How To Protect The School Network From Cyber Attacks?

By Education Technology Insights | Wednesday, December 18, 2019

Educational institutions have seen an increase in threats, including data breaches, malware, phishing attacks, and network hacks. Here are four ways that can protect these organizations from such attacks.

FREMONT, CA: On the list of sectors most vulnerable to the attention of cybercriminals, education comes on top. With the increasing variety and strength of cyber attacks, most schools will face incursions. To save the institutions from such attacks, all the school administrators should take emphasis on privacy and security more.

Here are some critical strategies for being proactive against hackers:

  • Educate staff thoroughly and frequently

Several schools still depend on an annual cybersecurity seminar or focus on too narrowly on a specific issue. Education programs need to be broader and be continuously held throughout the year. Some companies periodically send phishing tests to staff, and those who click links in those emails are given remedial lessons.

  • Filter incoming information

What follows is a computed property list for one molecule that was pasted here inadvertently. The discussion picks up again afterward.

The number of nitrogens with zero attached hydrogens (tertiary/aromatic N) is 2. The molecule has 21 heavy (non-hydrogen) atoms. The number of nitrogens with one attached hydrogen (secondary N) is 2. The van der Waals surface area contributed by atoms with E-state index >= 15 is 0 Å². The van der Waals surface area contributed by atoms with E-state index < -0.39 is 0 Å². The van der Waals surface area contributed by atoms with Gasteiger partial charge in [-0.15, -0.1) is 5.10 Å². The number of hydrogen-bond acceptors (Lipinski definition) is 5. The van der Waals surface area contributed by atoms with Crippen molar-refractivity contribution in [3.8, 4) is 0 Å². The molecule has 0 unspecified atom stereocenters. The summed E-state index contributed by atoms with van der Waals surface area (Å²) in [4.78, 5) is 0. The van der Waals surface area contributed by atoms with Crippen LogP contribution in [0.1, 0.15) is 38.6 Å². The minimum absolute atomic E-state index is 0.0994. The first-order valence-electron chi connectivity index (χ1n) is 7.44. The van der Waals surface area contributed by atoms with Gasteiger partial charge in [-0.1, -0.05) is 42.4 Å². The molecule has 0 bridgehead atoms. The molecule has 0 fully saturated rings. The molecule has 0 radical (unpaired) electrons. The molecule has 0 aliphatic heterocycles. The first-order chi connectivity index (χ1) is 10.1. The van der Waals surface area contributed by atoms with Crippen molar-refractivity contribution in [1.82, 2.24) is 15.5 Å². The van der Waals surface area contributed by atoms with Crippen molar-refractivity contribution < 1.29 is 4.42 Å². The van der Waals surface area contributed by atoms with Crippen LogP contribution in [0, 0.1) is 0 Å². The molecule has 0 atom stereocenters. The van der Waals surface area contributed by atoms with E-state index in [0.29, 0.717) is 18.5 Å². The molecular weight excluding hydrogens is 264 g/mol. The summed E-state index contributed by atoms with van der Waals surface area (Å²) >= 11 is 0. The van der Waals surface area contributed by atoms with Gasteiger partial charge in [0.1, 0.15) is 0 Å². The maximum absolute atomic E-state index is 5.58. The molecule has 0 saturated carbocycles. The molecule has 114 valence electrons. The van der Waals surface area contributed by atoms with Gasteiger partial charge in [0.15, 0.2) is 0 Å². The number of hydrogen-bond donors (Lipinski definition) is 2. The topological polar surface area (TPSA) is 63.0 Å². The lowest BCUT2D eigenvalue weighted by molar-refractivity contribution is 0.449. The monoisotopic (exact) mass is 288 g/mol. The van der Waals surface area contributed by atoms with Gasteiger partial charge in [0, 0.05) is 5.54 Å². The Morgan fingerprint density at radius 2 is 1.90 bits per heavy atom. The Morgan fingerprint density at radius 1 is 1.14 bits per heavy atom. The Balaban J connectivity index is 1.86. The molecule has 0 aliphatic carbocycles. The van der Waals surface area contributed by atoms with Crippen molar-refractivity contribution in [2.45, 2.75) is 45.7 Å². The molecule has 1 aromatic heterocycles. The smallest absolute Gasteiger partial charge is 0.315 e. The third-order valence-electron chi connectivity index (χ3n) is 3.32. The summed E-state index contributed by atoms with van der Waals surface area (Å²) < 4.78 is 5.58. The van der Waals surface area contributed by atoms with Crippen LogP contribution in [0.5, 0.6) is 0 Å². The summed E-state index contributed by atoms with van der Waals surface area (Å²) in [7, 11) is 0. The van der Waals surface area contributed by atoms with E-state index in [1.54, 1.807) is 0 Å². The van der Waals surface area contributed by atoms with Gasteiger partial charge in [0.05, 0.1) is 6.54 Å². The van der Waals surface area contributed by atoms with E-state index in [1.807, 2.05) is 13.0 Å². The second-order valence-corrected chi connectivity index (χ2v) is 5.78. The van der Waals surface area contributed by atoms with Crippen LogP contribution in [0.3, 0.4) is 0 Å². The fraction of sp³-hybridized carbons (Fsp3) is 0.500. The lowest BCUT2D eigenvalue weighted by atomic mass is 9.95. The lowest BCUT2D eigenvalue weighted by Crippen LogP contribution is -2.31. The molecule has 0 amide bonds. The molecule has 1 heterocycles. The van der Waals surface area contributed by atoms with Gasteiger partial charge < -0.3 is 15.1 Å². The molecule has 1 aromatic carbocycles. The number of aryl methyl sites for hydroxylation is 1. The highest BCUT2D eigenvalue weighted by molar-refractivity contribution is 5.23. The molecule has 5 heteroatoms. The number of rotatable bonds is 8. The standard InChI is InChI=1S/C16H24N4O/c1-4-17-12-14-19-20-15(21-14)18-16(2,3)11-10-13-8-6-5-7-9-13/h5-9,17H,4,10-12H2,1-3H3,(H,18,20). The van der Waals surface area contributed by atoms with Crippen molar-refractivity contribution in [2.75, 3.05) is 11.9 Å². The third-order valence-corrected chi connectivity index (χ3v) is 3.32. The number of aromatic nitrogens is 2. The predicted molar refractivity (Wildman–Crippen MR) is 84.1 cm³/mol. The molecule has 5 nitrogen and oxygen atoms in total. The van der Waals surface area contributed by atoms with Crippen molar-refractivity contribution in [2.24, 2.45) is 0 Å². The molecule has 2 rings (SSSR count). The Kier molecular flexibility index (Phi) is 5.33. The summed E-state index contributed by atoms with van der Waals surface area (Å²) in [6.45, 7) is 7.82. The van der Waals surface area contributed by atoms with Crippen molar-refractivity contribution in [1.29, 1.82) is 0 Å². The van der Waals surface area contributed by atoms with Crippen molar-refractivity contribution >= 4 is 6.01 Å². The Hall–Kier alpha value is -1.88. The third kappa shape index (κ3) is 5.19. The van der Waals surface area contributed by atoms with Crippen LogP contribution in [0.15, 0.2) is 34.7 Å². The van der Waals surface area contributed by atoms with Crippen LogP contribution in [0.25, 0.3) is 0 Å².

Teachers and administrators can filter incoming information before accepting it. There are some website filters which can decrease the possibility of criminals accessing schools’ networks. Some institutions have employed geo-fencing for their school email systems, subjecting any emails coming from outside the United States to manual approval.

  • Develop a comprehensive disaster plan

Every institution should develop a comprehensive disaster plan which will help them in case of any trouble. School leaders should make a plan for each system that includes data backups, how to shut down an affected system and disengage it from the network, and a recovery plan. Educational institutions should have a rapid response to any cyber-attacks and know what to do for a quick recovery. In addition, many districts have started purchasing cybersecurity insurance.

  • Know the life of your data

Organizations must know where their primary backup data is stored, whether on-site or in the cloud. Schools should also classify their data as public, internal-use only, etc. so they know who can view it, and modify it. The administrators should know who has access to data on-site and at a vendor and how the vendors are treating the data.

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